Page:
I shared these things on Father’s Day, not because I thought I was the model, but because I hoped it would help. Our boys have a long way to go yet, and so this is stil a work in progress. However, if I felt that kind of unease and fear about parenting my children, then others probably do and maybe something that helped me might help others. I also wanted other men to know that they have an important role, even if they do not have children at home. Just as I found encouragement and wisdom by following the example of those around me, they could be an encouragement and example to the rest of the men and to the children in their lives.

I hope this help. Be on fire.

OnFire is a weekly letter on faith and character written by Troy Dennis. Troy is the Pastor of Family Ministries at Highfield Baptist Church, Moncton NB Canada. This letter published June 21, 2011. *Scripture taken from the New International Version. To subscribe or reply, email Archives are located at Blog located at

Saturday, June 18, 2011

OnFire #261 Flick the Switch

OnFire Enouragement Letter

OnFire #261 Flick the Switch

“Don’t forget to turn it on,” a friend reminded me as he showed me how to start the chain saw.

I couldn’t imagine why he would tell me such a thing. After all, it seemed obvious that to begin I should flick the switch from its off position. And yet, since then I have forgotten (many times) and wondered why the machine wouldn’t start after at least 20 pulls.

Sometimes the instruction or advice we receive sounds so obvious we wonder, “Why would anyone need to say that?” Like the line in the chain saw manual operator’s manual which says, “Do not stop chain with hand.” But, I can tell you that there have been times after hitting a rock or nail when I thought about reaching down to check the chain, even though it was running at the time. Sometimes we forget the obvious.

After Paul was stoned and left for dead, he and Barnabas returned to some of the cities where they had preached in order to strengthen the believers and appoint elders. In Acts 14:22, Luke tells us they were “reinforcing the hearts of the believers, calling them to remain in the faith,” and saying that “through many troubles it is necessary to enter the kingdom of God.”

He had to tell them this? Wasn’t it obvious that life was full of hardship? And, how was this supposed to encourage and strengthen them?

This was the piece of advice that reminded me of my chain saw. We sometimes forget the obvious, that life brings troubles. There is something in us that makes us think our hardships should at least fade if we are faithful, but we should not be surprised when we face trials and difficulties.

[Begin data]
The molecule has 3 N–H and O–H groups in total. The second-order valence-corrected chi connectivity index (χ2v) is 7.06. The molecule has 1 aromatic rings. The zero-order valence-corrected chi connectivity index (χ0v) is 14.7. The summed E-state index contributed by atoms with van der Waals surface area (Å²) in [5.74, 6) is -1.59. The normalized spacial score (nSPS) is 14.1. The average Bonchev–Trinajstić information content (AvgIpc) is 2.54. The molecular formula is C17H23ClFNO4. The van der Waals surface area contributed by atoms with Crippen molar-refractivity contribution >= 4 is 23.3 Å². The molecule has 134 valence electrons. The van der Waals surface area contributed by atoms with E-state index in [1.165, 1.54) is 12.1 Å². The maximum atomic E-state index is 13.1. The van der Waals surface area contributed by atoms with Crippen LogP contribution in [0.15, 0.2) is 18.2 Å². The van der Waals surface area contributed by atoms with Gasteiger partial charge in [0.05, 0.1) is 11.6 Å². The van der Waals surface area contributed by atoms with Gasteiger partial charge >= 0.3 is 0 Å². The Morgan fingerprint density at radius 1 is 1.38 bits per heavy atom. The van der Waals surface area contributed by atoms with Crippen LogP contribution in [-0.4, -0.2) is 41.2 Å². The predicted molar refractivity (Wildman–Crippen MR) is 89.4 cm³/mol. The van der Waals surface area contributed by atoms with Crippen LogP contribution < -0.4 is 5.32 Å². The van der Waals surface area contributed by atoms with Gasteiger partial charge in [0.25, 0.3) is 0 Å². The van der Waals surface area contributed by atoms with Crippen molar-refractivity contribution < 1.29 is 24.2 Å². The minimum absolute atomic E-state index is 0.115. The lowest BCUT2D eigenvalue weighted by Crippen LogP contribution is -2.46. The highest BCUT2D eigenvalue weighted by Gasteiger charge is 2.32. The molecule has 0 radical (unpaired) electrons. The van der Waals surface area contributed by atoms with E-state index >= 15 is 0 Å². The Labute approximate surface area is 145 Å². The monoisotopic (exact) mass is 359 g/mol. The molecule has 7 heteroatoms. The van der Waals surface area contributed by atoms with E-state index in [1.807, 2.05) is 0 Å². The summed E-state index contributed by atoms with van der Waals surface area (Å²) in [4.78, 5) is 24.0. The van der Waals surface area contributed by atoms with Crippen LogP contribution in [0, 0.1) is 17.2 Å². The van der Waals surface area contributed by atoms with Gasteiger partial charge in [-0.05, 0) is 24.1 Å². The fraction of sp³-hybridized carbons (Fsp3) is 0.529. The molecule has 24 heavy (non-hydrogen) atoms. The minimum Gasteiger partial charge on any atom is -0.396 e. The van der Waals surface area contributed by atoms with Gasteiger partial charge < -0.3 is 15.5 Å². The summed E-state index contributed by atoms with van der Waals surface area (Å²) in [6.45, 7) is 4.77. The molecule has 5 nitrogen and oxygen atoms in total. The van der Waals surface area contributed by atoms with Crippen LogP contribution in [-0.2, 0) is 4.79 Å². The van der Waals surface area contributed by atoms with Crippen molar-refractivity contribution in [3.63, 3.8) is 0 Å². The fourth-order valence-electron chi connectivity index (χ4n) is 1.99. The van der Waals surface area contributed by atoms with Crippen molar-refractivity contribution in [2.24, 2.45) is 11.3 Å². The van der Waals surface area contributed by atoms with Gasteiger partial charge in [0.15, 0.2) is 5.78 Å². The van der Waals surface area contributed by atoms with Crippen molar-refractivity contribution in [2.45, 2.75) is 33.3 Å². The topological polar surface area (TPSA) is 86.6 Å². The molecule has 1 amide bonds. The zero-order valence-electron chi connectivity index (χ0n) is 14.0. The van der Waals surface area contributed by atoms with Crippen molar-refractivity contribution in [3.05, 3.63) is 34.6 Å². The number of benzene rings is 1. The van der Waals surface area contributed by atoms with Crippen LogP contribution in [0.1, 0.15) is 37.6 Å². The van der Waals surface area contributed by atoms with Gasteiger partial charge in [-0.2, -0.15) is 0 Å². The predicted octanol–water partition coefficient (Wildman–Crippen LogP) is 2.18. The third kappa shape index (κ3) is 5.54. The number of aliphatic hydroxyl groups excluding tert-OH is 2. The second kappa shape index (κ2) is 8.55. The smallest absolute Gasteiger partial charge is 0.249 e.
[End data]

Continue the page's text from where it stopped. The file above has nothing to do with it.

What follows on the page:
How was this encouraging? Paul and Barnabas strengthened them by reminding them of their goal - to enter the kingdom of God. There would be much difficulty, but if they remained faithful through the trouble, they would enter the kingdom of God.

A friend once cleared some land but left some trees in the middle of a bog. “Take what you want,” he offered. I needed firewood, so I took him up on the offer. It was tough work, hauling and dragging it out by hand since I couldn’t get a truck in there and I didn’t have a four-wheeler. But the goal was a warm fireplace to relax in front of. I kept reminding myself it would be worth it in the end, and it was.

That difficulty was over in a day or two. Life’s trials often last longer, but Paul reminds us that it will be worth it in the end.

I hope this helps. Be on fire.


OnFire is a weekly letter on faith and character written by Troy Dennis. Troy is the Pastor of Family Ministries at Highfield Baptist Church, Moncton NB Canada. This letter published June 10, 2011. To subscribe or reply, email Archives are located at . Blog located at

Friday, June 3, 2011

OnFire #260 To Be Bold, or Not to Be?

OnFire Encouragement Letter
OnFire #260 To Be Bold, or Not to Be?

Hi Folks:

OnFire has been shortlisted for a writing award by the Word Guild in the category, Article: Blog Series. For Word Guild see  For the full list of finalists see of Finalists


There is a time to be bold, and a time to back off, and there are times when I wish that it was more clear to me which was which.

When Paul and Barnabas went out to preach about Jesus, they were bold. We see this in Acts 14 as the two went to Iconium, where they spoke boldly and spent considerable time there (14:3). When a plot developed against them, however, they decided it was time to leave (14:5-6). Clearly, some situations call for boldness, while others call for wisdom to back off.

When we took our youth group to a baseball game in Boston one time we found people in a few of the seats assigned to our group. Not wanting a confrontation in a strange city, I rationalized that it was OK since our seating section wasn’t full and we all had seats, even though our group was now split in two. It was one of my leaders who took it upon herself to get our seats back. It was a time to be bold.

Fear is not a helpful guide. Fear may help us recognize danger, but it cannot tell us whether we need to be bold or back off. Sometimes the very thing we need to do is to stand even when it is not safe.

Paul and Barnabas did not back off just because they were threatened. After leaving Iconium, they went to Lystra where they healed a man. People were so astonished that they thought Paul and Barnabas were Zeus and Hermes, 2 Greek gods. To prevent the group from offering sacrifices to them they waded into the crowd, which actually brought them closer to death. A group from Iconium was there and persuaded the mob to stone them. Paul was left for dead and dragged out of the city (14:8-20).

For Paul and Barnabas, it was not about their safety. Sometimes we face stones of opposition because we are doing the right thing. We shouldn’t forget that most of the apostles were martyred.

Be bold? Or back off? I have found some things that help. I pray for wisdom since God promises wisdom when we ask (James 1:5). I try to learn from the mistakes I have made in the past. I look for advice from people who are wise in these matters. And I try not to let fear rule the day. Easier said than done, I know.

I hope this helps. Be on fire.


OnFire is a weekly letter on faith and character written by Troy Dennis. Troy is the Pastor of Family Ministries at Highfield Baptist Church, Moncton NB Canada. This letter published June 3, 2011. *Scripture taken from the New International Version. To subscribe or reply, email Archives are located at Blog located at